Fox Hunting Life with Horse and Hound

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The “O” Boys

pow.angela murrayRed Rock Master and huntsman Angela Murray with her “O” boys, (l-r) Oslo and Oops  /   Nancy Stevens-Brown photo 

Just before the start of the current season, Nancy Stevens-Brown shot this photo of Master and huntsman Angela Murray, Red Rock Hounds (NV), telling two of her up-and-coming “O” boys that hunt season is only weeks away. Oh, boy, were they ready!

The two young dog hounds, Oslo and Oops, were unentered two-year-olds from a litter of six drafted from Walter Epp, the gentleman who started Red Rock founder and Master Lynn Lloyd with her Walker hounds. "They’re all rock stars," says Angela.

She reports that the pair are hunting brilliantly and maturing into what she hopes to be incredible breeding stock for the pack. Masters and staff are in love with the drive, stamina, grit and biddability of their “O” boys, and Oslo now has a litter on the ground.

Posted March 16, 2020


jenny Irwin on Jan 7 20Selfie by hard riding Jenny Irwin, who rarely misses a day’s sport.

A winter storm blanketed the Shenandoah Valley of Virginia on a hunting day for the Blue Ridge Hunt. The gently falling snow quietly covered the drabness of the frost-killed rolling fields and bare trees. It also produced rosy cheeks and a soft, white covering upon those hardy souls who embraced the temporary beauty of a wintry day in the woods and fields.

Posted January 26, 2020

The Moment

fox and marmot“The Moment” by Yongqing Bao, Wildlife Photographer of the Year

This image of a Tibetan vixen with three cubs to feed attacking a terrified Himalayan marmot earned photographer Yongqing Bao the prestigious title of Wildlife Photographer of the Year. The paralyzing wildlife moment was shot in the remote Qilian mountains of China.

Competition winners were announced during an awards ceremony at London's Museum of Natural History from 48,000 entries received from 100 countries.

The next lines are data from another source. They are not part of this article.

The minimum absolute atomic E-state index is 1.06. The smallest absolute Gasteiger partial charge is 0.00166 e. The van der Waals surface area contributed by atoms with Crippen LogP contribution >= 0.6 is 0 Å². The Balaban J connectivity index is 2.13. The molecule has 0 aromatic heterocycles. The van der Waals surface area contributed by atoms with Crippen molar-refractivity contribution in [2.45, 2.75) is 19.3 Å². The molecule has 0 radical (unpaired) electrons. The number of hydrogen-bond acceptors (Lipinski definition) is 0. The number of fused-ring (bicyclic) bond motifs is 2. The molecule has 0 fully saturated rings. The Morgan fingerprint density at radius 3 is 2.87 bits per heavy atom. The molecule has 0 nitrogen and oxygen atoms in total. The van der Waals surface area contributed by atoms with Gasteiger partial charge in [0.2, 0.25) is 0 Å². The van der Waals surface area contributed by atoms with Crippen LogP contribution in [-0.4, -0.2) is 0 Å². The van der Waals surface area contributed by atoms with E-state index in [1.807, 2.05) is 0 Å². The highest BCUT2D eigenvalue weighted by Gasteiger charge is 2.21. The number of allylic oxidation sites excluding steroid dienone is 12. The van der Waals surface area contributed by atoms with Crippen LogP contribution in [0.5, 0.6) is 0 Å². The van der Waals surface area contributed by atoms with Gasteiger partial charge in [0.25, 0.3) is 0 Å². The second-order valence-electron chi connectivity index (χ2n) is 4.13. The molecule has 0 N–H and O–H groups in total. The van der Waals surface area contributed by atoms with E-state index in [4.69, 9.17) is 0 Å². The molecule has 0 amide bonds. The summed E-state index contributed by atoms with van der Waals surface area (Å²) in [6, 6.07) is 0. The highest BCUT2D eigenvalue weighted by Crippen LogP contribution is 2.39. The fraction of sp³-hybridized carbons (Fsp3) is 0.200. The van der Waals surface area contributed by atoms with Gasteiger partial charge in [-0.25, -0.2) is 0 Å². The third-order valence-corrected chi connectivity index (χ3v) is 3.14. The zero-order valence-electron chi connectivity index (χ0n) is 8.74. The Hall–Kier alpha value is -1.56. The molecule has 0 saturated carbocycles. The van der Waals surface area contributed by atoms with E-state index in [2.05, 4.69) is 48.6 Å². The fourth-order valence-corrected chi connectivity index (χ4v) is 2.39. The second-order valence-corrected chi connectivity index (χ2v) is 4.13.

Posted November 19, 2019

Resting Up For the Chase

resting up for the chase.kandra

The Green Spring Valley (MD) foxhounds were gathered at the meet, waiting to move off, when one member of the pack decided to catch a quick rest beforehand and needed to find a comfortable chair. Karen Kandra, whose photos often grace these pages, was there to shoot this unusual tactic, a humorous example of civilized life in a pack of foxhounds, from the alphas to the long-suffering. The hound providing the comfort is clearly speaking to us with its eyes.

Posted September 29, 2019

Albert Poe and the Old Virginian

mary phillips photoMary Phillips Coker photo

The Huntsmen’s Room of the Museum of Hounds and Hunting at Morven Park is a space that honors all North American huntsmen for their existential contributions to our sport. Enshrined therein are the images and histories of certain huntsmen who, by their demonstrated skill with hounds, their courage across country, and their unselfish and complete dedication to the sport, have been selected for individual honor in representing their peers.

In the same room stands a sculpture of the Old Virginian by the important American artist (and Hall of Fame polo player) Charles Cary Rumsey (1879–1922). This is one of Rumsey’s many smaller bronzes of horses, though he is probably best know for his grander works such as war memorials, the Three Graces Fountain at Forest Lawn Cemetery, his controversial nude, The Pagan, and the triumphal arch and colonnade at the Manhattan entrance to the Manhattan Bridge.

Mary Phillips Coker’s snapshot of Rumsey’s bronze in context with the image of recently deceased Albert Poe may not be an award-winning photograph—Mary has already won her share of awards and attention for her artistry and sculpture—but for those of us in the foxhunting fraternity, the photograph has a stirring significance. The mounted Old Virginian, walking with his hounds in this hall of memories where fitting tributes have been paid to both Albert and Melvin Poe, makes us wonder if we have seen the last of such Virginians with their passing—countrymen born in a simpler time when youngsters grew up absorbing naturally the secrets of the fields and woods and hunting for the dinner table and for sport. If so, aren’t we lucky to have been here in their time?

Posted June 10, 2019

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